Each year thousands of tourists visit St. Martinville, Louisiana, in search of the roots of Cajun culture—to experience the food, music, and to visit the places associated with the story of Evangeline. The Evangeline oak is undoubtedly the most famous oak in Louisiana, though oddly it’s not a very old or exceptionally large tree. And according to some sources, it’s the third oak in the St. Martinville area that has been designated as the “oak under which the Cajun lovers Emmeline and Louis were reunited” after their long separation when the Acadians were exiled from Canada. (Emmeline and Louis are reported to be the real life characters upon which Longfellow’s fictitious Evangeline and Gabriel were modeled.)
The Evangeline Oak is located on the edge of Bayou Teche at the foot of East Port St., next to the Old Castillo Bed and Breakfast (which I can personally state is very haunted—but that’s another story!).
The Gabriel Oak, a lesser known and larger tree, is located in the Longfellow Evangeline State Historic Site, a wonderful historic park well worth visiting, just a mile or so north of St. Martinville on Hwy. 31. The park showcases several historic buildings and gives a broader realistic view of the historic period of the Cajun settlement of Louisiana.
In the St. Martinville graveyard next to the Catholic Church of St. Martin de Tours, you can find a tomb for Evangeline, topped with a bronze metal statue. The grave bears both the name Evangeline and Emmeline Labiche, but in actuality, the tomb is empty. The statue is modeled after Dolores Del Rio, the Hispanic movie star, who played Evangeline in the 1929 silent movie adapted from Longfellow’s poem. The statue was a gift from the movie cast and crew to the people of St. Martinville after filming was completed.
So what’s true and what’s fiction about the Evangeline story?
The details of this “folk tale” of Evangeline are extracted from two sources—the epic poem by the American poet Henry Wadsworth Longfellow published in 1847, and a subsequent story written in 1907 by Judge Felix Voorheis. The judge, a St. Martinville resident, recounts a story by his grandmother in which she claimed to be the adoptive mother of a girl named Emmeline Labiche. Voorheis claims that it was Emmeiline’s life story that Longfellow had heard and reshaped into the poem of Evangeline.
Longfellow’s poem, published under the title, Evangeline, A Tale of Acadie, describes the betrothal of the fictional Cajun girl named Evangeline Bellefontaine and her beloved Gabriel Lajeunesse. The poem recounts their separation when the British forcibly removed the Acadian people from the present day Canadian provinces of Nova Scotia, New Brunswick, Prince Edward Island and part of the state of Maine—an area also know as Acadie or Acadia.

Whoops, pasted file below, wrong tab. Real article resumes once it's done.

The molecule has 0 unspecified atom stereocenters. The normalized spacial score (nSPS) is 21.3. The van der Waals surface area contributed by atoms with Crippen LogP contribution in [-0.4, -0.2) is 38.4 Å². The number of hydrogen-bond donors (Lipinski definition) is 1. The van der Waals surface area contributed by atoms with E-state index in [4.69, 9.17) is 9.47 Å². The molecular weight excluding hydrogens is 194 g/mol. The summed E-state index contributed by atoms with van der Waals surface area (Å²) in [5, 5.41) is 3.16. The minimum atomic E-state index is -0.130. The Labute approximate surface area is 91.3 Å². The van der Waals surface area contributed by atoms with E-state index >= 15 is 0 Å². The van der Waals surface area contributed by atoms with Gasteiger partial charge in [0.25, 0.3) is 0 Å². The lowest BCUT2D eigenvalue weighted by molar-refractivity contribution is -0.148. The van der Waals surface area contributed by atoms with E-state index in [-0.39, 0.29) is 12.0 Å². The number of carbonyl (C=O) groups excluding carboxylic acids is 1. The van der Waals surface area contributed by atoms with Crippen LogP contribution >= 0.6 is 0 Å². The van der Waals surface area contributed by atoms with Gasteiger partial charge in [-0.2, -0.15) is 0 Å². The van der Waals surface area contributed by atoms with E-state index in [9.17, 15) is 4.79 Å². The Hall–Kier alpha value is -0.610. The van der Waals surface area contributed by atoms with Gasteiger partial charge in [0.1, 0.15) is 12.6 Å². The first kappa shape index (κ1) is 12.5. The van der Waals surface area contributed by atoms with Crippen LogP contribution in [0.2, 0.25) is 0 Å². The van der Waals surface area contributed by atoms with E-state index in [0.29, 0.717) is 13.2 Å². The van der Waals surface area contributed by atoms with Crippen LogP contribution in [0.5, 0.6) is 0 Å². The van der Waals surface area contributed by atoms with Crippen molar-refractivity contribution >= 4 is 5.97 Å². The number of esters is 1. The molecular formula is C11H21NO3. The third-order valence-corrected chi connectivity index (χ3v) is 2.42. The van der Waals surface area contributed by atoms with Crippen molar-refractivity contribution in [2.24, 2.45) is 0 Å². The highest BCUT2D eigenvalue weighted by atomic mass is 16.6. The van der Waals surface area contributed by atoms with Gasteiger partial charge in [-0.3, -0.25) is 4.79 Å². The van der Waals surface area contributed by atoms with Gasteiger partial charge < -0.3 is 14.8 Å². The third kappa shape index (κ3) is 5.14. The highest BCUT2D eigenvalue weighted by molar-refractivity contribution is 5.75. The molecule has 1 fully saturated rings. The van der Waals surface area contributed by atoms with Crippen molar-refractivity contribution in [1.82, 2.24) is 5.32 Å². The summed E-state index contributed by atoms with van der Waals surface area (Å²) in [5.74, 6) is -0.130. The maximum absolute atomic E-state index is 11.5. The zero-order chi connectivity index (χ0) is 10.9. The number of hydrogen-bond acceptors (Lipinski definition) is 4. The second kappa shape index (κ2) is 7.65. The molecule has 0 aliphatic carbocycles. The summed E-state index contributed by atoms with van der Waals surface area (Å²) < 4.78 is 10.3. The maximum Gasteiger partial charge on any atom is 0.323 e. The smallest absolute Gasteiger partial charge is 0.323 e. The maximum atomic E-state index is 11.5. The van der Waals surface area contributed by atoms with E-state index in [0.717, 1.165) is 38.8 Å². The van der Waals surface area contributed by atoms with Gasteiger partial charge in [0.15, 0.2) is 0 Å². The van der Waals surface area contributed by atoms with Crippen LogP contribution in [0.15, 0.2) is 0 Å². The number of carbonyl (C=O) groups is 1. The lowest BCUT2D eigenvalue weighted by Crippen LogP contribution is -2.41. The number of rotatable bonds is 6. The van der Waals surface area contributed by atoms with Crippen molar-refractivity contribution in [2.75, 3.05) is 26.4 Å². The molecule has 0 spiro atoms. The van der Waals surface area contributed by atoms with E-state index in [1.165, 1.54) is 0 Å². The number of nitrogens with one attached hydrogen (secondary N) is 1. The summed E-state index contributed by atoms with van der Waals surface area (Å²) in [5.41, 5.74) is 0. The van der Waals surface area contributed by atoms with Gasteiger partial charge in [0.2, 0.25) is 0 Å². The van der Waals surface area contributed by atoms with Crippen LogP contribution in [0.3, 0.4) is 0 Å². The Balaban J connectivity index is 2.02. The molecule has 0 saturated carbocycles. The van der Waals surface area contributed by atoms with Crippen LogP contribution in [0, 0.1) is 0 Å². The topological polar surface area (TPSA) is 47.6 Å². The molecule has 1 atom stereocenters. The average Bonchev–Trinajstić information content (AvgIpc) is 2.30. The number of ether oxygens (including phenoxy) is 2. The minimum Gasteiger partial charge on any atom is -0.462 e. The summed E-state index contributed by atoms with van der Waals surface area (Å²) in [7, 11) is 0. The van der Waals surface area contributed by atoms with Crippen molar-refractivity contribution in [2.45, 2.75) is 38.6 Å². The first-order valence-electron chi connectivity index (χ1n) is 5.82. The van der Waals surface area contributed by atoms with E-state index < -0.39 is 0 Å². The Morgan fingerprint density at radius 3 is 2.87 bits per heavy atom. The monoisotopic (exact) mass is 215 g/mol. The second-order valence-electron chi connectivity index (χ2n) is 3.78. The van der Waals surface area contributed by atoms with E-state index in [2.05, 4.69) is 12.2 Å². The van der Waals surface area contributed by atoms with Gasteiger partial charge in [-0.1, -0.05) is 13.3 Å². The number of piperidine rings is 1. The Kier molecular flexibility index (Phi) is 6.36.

In Longfellow’s poem, the Acadians were resettled in small numbers in cities across the Eastern seaboard, and Evangeline searches from city to city for her Gabriel. She eventually gives up, settles in Philadelphia, becomes a nun and works at a hospital. Years later, she finally encounters Gabriel again—though he’s now a sick old man. In the poem, he dies in her arms and within a short time, she follows him to the afterlife. In the mid-1800s it was the perfect Romeo and Juliet tale, and was hugely popular.
In Judge Voorheis’ account of Emmeline Labiche, the separated lovers reunite not in Philadelphia but in St. Martinville, under a live oak tree whose branches stretched over the dark waters of Bayou Teche. The reunited lovers embrace passionately but then Gabriel (whose actual name was Louis) remembers that he is already married. Eventually Emmeline (Evangeline) goes insane and dies.
The “Great Expulsion” or Le Grand Derangement (1755–1764) as it was known historically, occurred during the French and Indian War as part of the British military campaign against New France. The British deported approximately 11,500 French Acadians to weaken the resistance to their rule. In the first wave, Acadians were deported to the British colonies (the original 13 colonies of the U.S.). During the second wave, they were deported to Britain and France, from where many migrated to Louisiana. (source: Wikipedia)
A good reference for a more factual history of this area and its settlement by the Acadians can be found on the St. Martinville web site.